Educationist Doğan Yücel wrote about his departure from Lahore, where he worked for five years, to Karachi. He related his feelings while saying goodbye and the differences he noticed between the two cities.
Lahore gets its name from a king named ‘La’. He ruled the region and founded the city. Lahore thus means “the City of La”. Despite its distance, Lahore was famous during the Ottoman period with its products such as Lahore indigo and Lahori fabric.
After serving five years, it was time to say goodbye to Lahore. I left in tears. Lahoris have a saying: “Lahore, Lahore hein!” meaning “Lahore is Lahore, there is no need to explain it”. The people of Lahore also say in Punjabi “Jinne Lahore nahin wekhi, au jammia nahin” meaning “Those who have not seen Lahore should not say I was born!” After 12 years, I am still in touch with my friends in Lahore and reminisce about the old days. In Lahore, I loved the Canal Road, where centuries-old trees were lined along the water canal. Driving along that road was a distinct pleasure. The canal was dug in the time of the Mughals to supply water to the city from the Ravi River. Later, the British extended the canal.
I was emotional throughout the meal, I couldn’t hold back my tears
While leaving Lahore, I attended three farewell programs organized by three groups of businessmen whom I knew so closely. The first was at a businessman’s home, the second was in a hotel with families, and the other was in a restaurant. Besides, my colleagues at school held a special farewell dinner for me and another friend who relocated to Karachi at a pizzeria. They gifted me a marble plate inlaid with mother-of-pearl. During the farewell dinner at the restaurant in Lahore, businesspeople shared their memories of me. A businessman said about me: “I cannot forget Mr. Doğan coming to the shop sweaty in hot weather and hugging me.” Back then, I did not have a car with air conditioning. In that car, I used to visit businesspeople about 2 hours away from my residence, driving in sweat at 40-45 degrees. Some businessmen’s eyes filled with tears after the meal. I was also very emotional throughout the meal; at some moments, my eyes welled up in tears.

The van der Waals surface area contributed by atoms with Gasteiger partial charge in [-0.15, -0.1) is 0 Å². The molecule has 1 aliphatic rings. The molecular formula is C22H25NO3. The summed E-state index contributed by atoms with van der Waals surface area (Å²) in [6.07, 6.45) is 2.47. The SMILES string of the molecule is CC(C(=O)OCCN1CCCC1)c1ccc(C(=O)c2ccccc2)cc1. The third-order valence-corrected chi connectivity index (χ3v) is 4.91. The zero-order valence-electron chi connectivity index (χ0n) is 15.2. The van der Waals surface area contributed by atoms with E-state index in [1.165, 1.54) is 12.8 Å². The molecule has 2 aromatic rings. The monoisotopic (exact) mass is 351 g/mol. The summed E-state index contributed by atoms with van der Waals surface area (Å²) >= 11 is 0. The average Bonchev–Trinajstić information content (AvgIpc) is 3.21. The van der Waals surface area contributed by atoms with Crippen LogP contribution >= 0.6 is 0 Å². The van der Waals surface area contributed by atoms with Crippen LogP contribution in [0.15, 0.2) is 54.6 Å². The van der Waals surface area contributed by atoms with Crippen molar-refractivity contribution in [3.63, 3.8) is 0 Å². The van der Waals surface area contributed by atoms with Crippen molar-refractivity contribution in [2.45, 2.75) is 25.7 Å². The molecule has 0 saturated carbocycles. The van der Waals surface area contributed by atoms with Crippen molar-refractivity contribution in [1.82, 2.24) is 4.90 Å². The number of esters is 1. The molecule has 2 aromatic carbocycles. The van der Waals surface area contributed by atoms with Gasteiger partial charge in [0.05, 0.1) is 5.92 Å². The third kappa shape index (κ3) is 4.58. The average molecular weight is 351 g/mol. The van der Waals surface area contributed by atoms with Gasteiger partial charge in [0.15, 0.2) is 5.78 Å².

It was May and I was to work in Karachi from then on. A businessman acquaintance’s container had arrived from Karachi to Lahore and it was to return empty. I called him to ask if we could use the container to move our household items to Karachi and we settled on paying the fuel expenses only. We were two families to move to Karachi from Lahore. We loaded the items of both houses into the container. We took a flight to Karachi. Our friends in Karachi received us at the airport and hosted us in their guesthouse for two days. We rented the house of a colleague who relocated from Karachi to Islamabad. We bought some household items from him. The container arrived at our school in Clifton, and we offloaded our things there. Some items had been damaged as the container took a bumpy ride along the road. We hired another truck and carried the stuff home from school. Installing an air conditioner, connecting to the Internet, installing a UPS (uninterrupted power supply), installing a dish antenna on the roof, and completing the missing household items… Moving a house would take at least a month in Pakistan.